Wednesday, 27 April 2011
First Stop The Bribery
Approximately 500 political prisoners - many high profile Taliban fighters - escaped from Kandahar high security prison during Sunday night and early Monday morning. To date only 65 have been recaptured and two have been killed in a gun fight.
We are told these barefooted men crawled to freedom down a 1,000ft tunnel, which originated in a nearby safe house. Why would nearly 500 men leave their footwear behind?
Regardless of the escape details, it was a well planned project which could have only succeeded with 'inside' help.
Karzai's office called the breakout a 'disaster' ahead of the summer fighting months and as NATO and the US begin preparing for a gradual withdrawal. The justice minister Habibullah Ghaleb, in a letter to Karzai, laid much of the blame for the mass breakout from Kandahar's Sarposa jail on failings by Afghan security forces and foreign troops. I can find no evidence that the prison was staffed by foreign troops so Mr Ghaleb's letter would appear to be a 'nothing to do with me' missive.
General Ghulam Dastgir, the governor of the jail, said many of the prisoners still on the run had likely fled to safe havens in Pakistan. That's the same Pakistan which recently received an extra £650m from David Cameron, courtesy of UK taxpayers, for 'educational' projects.
Whether these men are in Pakistan or the Afghan mountains matters little, the fact they are at large matters a great deal but our media are so engrossed with hyping up a wedding and giving up front page space to a fool who admits his legal actions were 'excessive', that most have ignored the seriousness of this incident.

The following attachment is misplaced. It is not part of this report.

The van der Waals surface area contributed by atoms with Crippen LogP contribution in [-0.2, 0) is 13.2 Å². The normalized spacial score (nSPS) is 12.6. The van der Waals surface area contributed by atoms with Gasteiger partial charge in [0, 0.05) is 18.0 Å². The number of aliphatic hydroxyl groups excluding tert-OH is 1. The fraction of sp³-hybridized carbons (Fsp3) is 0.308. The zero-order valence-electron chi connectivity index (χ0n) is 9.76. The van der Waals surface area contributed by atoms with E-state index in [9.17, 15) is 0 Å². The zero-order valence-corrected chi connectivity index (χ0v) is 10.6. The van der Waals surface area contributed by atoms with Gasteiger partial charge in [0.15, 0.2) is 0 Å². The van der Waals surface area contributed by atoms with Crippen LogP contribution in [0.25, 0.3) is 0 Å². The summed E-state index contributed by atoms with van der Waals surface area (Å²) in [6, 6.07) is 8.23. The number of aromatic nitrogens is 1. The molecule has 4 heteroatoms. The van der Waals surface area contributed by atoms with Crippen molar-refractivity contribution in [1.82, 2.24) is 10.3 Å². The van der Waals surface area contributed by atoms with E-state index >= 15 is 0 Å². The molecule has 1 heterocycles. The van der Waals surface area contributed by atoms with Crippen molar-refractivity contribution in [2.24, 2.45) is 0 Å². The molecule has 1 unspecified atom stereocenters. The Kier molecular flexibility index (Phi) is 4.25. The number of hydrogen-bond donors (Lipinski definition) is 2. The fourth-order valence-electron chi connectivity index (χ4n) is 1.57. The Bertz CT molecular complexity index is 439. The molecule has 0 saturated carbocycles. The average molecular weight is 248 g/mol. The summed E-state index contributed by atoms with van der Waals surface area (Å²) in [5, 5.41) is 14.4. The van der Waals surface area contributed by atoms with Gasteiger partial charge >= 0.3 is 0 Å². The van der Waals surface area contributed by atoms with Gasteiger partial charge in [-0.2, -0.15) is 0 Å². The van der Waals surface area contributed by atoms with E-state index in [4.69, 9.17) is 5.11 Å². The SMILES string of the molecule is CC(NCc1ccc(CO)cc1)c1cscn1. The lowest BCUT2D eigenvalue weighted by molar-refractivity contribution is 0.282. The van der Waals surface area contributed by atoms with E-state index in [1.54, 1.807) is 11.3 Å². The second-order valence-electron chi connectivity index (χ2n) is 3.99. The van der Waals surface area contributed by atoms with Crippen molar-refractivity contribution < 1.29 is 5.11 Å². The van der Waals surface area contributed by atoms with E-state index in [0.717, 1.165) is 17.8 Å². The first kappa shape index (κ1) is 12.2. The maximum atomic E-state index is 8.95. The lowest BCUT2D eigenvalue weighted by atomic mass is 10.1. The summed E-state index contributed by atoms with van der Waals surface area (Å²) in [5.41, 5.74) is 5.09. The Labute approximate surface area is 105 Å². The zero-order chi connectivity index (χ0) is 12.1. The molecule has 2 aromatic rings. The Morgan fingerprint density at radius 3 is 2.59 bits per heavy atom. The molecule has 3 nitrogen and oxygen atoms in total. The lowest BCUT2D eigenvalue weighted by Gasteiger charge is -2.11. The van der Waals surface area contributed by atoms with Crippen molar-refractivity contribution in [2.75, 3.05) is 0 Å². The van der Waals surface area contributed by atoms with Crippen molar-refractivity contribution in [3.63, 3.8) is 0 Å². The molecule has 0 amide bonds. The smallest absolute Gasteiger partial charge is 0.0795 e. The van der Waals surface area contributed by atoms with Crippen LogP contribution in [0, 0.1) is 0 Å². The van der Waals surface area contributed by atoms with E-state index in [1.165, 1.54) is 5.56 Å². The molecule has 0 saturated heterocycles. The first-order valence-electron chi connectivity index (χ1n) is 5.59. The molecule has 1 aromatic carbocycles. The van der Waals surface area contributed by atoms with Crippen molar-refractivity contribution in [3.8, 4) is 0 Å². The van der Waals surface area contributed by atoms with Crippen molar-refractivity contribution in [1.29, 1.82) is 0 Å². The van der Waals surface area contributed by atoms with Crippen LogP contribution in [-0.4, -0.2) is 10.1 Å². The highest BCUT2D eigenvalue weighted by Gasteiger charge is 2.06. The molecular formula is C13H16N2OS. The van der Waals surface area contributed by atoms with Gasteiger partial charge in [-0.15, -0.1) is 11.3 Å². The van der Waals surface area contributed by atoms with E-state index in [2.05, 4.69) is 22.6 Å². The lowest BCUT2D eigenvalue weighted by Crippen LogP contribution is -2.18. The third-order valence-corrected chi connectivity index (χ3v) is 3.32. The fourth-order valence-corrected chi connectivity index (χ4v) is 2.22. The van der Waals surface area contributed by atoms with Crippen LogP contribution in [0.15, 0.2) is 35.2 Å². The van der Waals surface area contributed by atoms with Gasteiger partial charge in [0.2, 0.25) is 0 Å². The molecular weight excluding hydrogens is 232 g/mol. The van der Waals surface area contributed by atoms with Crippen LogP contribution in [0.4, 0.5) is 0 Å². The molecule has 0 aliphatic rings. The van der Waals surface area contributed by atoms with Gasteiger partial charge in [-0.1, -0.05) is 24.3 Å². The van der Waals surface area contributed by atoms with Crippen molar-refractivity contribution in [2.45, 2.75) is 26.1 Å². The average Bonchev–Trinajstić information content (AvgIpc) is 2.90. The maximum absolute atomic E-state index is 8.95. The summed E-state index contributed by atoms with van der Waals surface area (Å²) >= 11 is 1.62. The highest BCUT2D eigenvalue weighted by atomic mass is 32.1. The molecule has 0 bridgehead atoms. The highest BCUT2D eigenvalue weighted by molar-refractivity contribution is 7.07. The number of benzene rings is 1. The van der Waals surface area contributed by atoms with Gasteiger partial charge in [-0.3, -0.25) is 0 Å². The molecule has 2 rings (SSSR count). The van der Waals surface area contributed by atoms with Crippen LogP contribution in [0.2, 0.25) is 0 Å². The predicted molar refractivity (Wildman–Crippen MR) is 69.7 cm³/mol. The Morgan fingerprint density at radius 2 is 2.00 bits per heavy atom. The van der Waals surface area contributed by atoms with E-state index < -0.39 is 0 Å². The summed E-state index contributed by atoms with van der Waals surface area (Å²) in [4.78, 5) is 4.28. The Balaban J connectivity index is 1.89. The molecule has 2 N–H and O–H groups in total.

We have lost 364 of our military in the war against the Taliban and poured £billions of taxpayers' money into the Afghan government's coffers in an attempt to change their corrupt culture. Is it any wonder their government is in chaos when we're guilty of such bribery?
With around 400 insurgents now roaming free and with little hope of their recapture, our troops are more at risk than ever, yet our politicians are reluctant to make any statement about the severity of the situation.
This security breach comes just months before the start of a transfer of responsibilities from foreign to Afghan forces. The coalition should insist the transfers should be speeded up and also make arrangements for our troops' withdrawal to be accelerated. If David Cameron had any backbone he would halt the flow of cash to Karzai's government.
Update: Thanks to my eagle-eyed reader JRB, recent reports say an Afghan military officer opened fire on foreign troops today after an argument at Kabul airport. The Taliban are claiming responsibility.